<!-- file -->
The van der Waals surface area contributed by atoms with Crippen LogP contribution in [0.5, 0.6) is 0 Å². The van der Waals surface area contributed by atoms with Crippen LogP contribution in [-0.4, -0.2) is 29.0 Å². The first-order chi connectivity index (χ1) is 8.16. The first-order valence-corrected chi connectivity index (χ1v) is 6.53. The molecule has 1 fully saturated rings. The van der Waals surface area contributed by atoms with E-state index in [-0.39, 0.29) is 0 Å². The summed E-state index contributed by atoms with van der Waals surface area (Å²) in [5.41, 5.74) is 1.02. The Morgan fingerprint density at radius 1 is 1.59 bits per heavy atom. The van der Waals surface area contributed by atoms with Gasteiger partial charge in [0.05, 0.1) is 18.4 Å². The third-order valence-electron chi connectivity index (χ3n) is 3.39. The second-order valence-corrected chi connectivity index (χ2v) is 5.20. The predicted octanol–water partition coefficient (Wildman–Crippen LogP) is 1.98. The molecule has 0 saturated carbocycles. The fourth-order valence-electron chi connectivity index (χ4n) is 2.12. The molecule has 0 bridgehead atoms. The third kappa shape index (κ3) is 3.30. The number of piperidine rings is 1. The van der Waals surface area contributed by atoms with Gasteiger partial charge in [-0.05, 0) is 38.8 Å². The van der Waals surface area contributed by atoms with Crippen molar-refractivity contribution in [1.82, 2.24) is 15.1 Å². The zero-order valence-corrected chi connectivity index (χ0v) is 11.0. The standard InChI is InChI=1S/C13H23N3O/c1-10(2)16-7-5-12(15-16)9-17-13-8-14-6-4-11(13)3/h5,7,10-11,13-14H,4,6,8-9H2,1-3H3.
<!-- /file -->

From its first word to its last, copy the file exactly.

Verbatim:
The van der Waals surface area contributed by atoms with Crippen LogP contribution in [0.5, 0.6) is 0 Å². The van der Waals surface area contributed by atoms with Crippen LogP contribution in [-0.4, -0.2) is 29.0 Å². The first-order chi connectivity index (χ1) is 8.16. The first-order valence-corrected chi connectivity index (χ1v) is 6.53. The molecule has 1 fully saturated rings. The van der Waals surface area contributed by atoms with E-state index in [-0.39, 0.29) is 0 Å². The summed E-state index contributed by atoms with van der Waals surface area (Å²) in [5.41, 5.74) is 1.02. The Morgan fingerprint density at radius 1 is 1.59 bits per heavy atom. The van der Waals surface area contributed by atoms with Gasteiger partial charge in [0.05, 0.1) is 18.4 Å². The third-order valence-electron chi connectivity index (χ3n) is 3.39. The second-order valence-corrected chi connectivity index (χ2v) is 5.20. The predicted octanol–water partition coefficient (Wildman–Crippen LogP) is 1.98. The molecule has 0 saturated carbocycles. The fourth-order valence-electron chi connectivity index (χ4n) is 2.12. The molecule has 0 bridgehead atoms. The third kappa shape index (κ3) is 3.30. The number of piperidine rings is 1. The van der Waals surface area contributed by atoms with Gasteiger partial charge in [-0.05, 0) is 38.8 Å². The van der Waals surface area contributed by atoms with Crippen molar-refractivity contribution in [1.82, 2.24) is 15.1 Å². The zero-order valence-corrected chi connectivity index (χ0v) is 11.0. The standard InChI is InChI=1S/C13H23N3O/c1-10(2)16-7-5-12(15-16)9-17-13-8-14-6-4-11(13)3/h5,7,10-11,13-14H,4,6,8-9H2,1-3H3.